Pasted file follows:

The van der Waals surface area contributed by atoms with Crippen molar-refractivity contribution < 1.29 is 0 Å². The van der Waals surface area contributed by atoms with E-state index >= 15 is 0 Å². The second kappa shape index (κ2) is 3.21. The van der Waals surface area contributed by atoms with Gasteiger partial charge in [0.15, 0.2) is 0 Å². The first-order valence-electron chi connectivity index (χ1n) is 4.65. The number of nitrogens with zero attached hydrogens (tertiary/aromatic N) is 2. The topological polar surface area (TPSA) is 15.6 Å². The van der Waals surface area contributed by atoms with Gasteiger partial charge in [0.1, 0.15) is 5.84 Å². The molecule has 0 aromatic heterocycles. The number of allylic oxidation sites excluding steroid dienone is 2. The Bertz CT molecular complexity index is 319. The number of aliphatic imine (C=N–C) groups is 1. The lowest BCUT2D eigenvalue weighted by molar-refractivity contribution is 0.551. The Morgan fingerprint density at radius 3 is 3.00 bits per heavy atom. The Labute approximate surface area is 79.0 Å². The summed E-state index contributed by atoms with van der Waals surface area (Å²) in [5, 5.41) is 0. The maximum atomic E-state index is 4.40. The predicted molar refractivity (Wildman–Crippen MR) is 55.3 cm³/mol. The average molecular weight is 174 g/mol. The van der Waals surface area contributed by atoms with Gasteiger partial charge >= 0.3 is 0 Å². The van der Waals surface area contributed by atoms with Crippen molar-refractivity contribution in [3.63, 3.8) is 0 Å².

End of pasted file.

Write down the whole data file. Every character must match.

The van der Waals surface area contributed by atoms with Crippen molar-refractivity contribution < 1.29 is 0 Å². The van der Waals surface area contributed by atoms with E-state index >= 15 is 0 Å². The second kappa shape index (κ2) is 3.21. The van der Waals surface area contributed by atoms with Gasteiger partial charge in [0.15, 0.2) is 0 Å². The first-order valence-electron chi connectivity index (χ1n) is 4.65. The number of nitrogens with zero attached hydrogens (tertiary/aromatic N) is 2. The topological polar surface area (TPSA) is 15.6 Å². The van der Waals surface area contributed by atoms with Gasteiger partial charge in [0.1, 0.15) is 5.84 Å². The molecule has 0 aromatic heterocycles. The number of allylic oxidation sites excluding steroid dienone is 2. The Bertz CT molecular complexity index is 319. The number of aliphatic imine (C=N–C) groups is 1. The lowest BCUT2D eigenvalue weighted by molar-refractivity contribution is 0.551. The Morgan fingerprint density at radius 3 is 3.00 bits per heavy atom. The Labute approximate surface area is 79.0 Å². The summed E-state index contributed by atoms with van der Waals surface area (Å²) in [5, 5.41) is 0. The maximum atomic E-state index is 4.40. The predicted molar refractivity (Wildman–Crippen MR) is 55.3 cm³/mol. The average molecular weight is 174 g/mol. The van der Waals surface area contributed by atoms with Gasteiger partial charge >= 0.3 is 0 Å². The van der Waals surface area contributed by atoms with Crippen molar-refractivity contribution in [3.63, 3.8) is 0 Å².